Keywords: opportunity cost, pedagogy, evolution, economic thought
    JEL: A2 B19
    Date: 2020–11
  4. By: Randall Jackson (Geology and Geography Department and Regional Research Institute, West Virginia University); Patricio Aroca (Business School, Universidad Adolfo Ibáñez)
    Abstract: Wassily Leontief received the 1973 Nobel Prize in Economics for his 1936 introduction input-output accounts and laying the foundations for decades of studies of economic structure and analyses of systemwide impacts of economic shocks (Leontief, 1936). In 1961, Richard Stone published “Input-Output and National Accounts,” which recognized and dealt explicitly with the realities of secondary production (?), and for which he received the 1984 Nobel Prize in Economics. Despite these recognitions and widespread use and acceptance internationally and in other disciplines and public sector planning applications, the Leontief and Stone framework gained little traction in mainstream U.S. economics. However, inputoutput modeling frameworks have attracted new attention in a variety of problem domains, including environmental attribution, water use, life-cycle assessment, and supply and value chains. Yet many – if not most – contemporary economists continue founding their work directly the Leontief framework, eschewing the power and versatility of Stone’s enhancements. Moreover, many are failing to understand and appreciate the conceptual differences between the two frameworks and as a result are failing to match constructs to variables in their their newly developed analytical metrics, even in top economics journals. In this paper, we use an increasingly common approach to value chains analysis as one of many possible examples that demonstrate such conceptual misunderstandings, and by developing and implementing properly formulated value chain metrics, we demonstrate both the extent of the consequences of neglecting the Stone enhancements and the important role of reproducing results in advancing scientific knowledge.
    Keywords: Input-Output, SNA, Value Chains, Primary and Secondary Products
    JEL: F10 F14 L16 L23 C67
    Date: 2020–10–12
  5. By: Engelbert Stockhammer (None)
    Abstract: Since the global financial crisis and the ensuing weak growth interest in macroeconomic issues has grown within Comparative Political Economy (CPE). The dominant Varieties of Capitalism approach focuses on how different institutional arrangements contribute to competitiveness and thus has a strong supply-side focus, which is complementary with modern mainstream economics. Baccaro and Pontusson (2016) have suggested basing CPE on post-Keynesian theory of distribution and growth. This paper generalises their point and makes a systematic case for post-Keynesian (PK) foundations for CPE. It highlights the PK theory of money and finance and that PKE analyses inequality as well as financial relations as based on class and power relations. The paper identifies the analysis of financialisation, financial cycles, the understanding of neoliberal growth models and the political economy of central banks as areas where PKE can provide specific insights for CPE.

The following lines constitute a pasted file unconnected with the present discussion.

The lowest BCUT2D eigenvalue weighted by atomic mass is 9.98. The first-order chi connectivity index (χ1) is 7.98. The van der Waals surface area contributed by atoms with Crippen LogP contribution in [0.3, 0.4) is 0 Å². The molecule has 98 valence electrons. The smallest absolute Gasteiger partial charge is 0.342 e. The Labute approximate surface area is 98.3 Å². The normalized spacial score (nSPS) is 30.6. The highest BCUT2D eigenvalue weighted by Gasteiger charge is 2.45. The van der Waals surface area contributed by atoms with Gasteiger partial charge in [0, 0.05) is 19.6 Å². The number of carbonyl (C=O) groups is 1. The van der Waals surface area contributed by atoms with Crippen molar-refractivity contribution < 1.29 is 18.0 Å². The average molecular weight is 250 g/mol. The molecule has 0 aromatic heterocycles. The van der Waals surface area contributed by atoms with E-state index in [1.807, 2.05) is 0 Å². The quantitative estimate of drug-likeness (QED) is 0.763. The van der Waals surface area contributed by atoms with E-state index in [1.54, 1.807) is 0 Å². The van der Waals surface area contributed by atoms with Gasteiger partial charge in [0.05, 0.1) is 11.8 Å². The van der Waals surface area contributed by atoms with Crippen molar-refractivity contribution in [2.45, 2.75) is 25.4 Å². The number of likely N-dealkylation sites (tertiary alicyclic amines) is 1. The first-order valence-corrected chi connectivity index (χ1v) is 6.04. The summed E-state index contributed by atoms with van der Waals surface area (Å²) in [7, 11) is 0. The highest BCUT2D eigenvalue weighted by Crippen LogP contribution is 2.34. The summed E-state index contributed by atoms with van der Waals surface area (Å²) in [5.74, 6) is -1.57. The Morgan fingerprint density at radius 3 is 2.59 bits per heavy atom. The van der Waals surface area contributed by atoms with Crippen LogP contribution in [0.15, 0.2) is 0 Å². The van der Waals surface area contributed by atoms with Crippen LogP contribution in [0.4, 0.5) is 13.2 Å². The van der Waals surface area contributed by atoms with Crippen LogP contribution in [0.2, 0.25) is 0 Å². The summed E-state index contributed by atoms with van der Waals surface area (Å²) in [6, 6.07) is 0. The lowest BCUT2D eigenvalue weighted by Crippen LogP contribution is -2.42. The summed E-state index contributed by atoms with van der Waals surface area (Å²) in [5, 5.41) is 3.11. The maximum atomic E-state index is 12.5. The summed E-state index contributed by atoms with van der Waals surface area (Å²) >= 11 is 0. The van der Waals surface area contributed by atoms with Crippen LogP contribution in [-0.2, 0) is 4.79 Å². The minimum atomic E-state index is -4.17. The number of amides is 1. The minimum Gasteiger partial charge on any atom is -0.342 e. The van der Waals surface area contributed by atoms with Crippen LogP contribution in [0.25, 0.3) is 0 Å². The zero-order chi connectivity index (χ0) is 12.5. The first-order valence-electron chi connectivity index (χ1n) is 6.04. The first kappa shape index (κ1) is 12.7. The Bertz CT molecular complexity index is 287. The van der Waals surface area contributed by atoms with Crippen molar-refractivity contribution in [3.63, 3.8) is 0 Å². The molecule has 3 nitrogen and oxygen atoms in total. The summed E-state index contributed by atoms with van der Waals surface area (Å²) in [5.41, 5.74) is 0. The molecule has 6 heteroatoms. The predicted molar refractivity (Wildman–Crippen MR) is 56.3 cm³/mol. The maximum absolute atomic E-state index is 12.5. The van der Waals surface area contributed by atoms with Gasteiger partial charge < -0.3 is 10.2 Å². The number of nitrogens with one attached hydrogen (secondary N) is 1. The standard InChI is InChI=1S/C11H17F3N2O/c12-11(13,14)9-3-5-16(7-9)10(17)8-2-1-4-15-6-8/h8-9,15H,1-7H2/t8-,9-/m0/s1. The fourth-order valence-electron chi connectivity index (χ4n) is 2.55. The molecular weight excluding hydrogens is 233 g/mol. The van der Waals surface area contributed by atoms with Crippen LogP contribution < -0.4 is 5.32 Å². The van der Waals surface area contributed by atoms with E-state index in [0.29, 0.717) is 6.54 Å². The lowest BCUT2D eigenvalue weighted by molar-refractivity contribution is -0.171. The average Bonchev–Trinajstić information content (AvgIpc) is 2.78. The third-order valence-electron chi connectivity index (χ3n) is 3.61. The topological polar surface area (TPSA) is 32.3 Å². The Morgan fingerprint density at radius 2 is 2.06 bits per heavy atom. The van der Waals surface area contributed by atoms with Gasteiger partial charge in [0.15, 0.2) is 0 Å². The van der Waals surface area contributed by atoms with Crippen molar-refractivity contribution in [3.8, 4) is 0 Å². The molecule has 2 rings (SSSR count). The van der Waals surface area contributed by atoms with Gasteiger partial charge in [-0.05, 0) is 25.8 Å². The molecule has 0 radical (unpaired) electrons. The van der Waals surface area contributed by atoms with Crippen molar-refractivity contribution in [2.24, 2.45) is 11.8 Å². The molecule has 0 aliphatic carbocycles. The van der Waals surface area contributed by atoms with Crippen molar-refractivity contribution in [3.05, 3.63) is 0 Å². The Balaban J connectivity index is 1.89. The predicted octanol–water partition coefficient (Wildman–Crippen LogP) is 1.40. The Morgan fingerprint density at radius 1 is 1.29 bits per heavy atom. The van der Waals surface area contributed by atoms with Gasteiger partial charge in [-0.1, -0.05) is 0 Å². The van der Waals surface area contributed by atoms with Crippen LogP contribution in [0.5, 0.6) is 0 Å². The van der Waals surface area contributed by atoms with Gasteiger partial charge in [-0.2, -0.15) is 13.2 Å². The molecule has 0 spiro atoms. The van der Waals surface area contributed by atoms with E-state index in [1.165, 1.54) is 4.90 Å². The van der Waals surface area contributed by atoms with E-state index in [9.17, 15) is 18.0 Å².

Keywords: post-Keynesian economics, comparative political economy, growth models, financial instability
    JEL: E02 E12 P50
    Date: 2020–12
  6. By: Gillet Philippe (CNAM - Conservatoire National des Arts et Métiers [CNAM])
    Abstract: In this wide-ranging interview, Gérard Hirigoyen, interviewed by Philippe Gillet, looks back on his career as a teacher-researcher. In particular, he details his research in financial theory, corporate finance and especially on family businesses. He also shares his experiences as director of IAE, president of the agrégation jury and president of a University.
    Abstract: Dans ce grand angle Gérard Hirigoyen, interrogé par Philippe Gillet revient sur sa carrière d'enseignant-chercheur. Il détaille en particulier ses recherches en théorie financière, finance d'entreprise et surtout sur les entreprises familiales. Il partage également ses expériences de directeur d'IAE, de président du jury d'agrégation et de président d'université.
    Keywords: Finance,family businesses,value creation,financial theory,entreprises familiales,création de valeur,théorie financière
    Date: 2020–11–04
  7. By: Aránzazu Guillán Montero; David Le Blanc
    Abstract: We provide a history of past periods of rapid technological change starting from the Industrial Revolution continuing up to today. We find that it takes decades for technological breakthroughs to make a difference to the aggregate economy. The reason for this delay is that to realize the value of these breakthroughs requires complementary investments. Second, for good or for bad, government has played an important role in facilitating these transitions through both investments in physical infrastructure and legal reforms. We also emphasize that because technological breakthroughs are difficult to predict, the responses of governments are necessarily improvisational.
    Keywords: automation, technological anxiety, Industrial Revolution
    JEL: O33 N10
    Date: 2019–03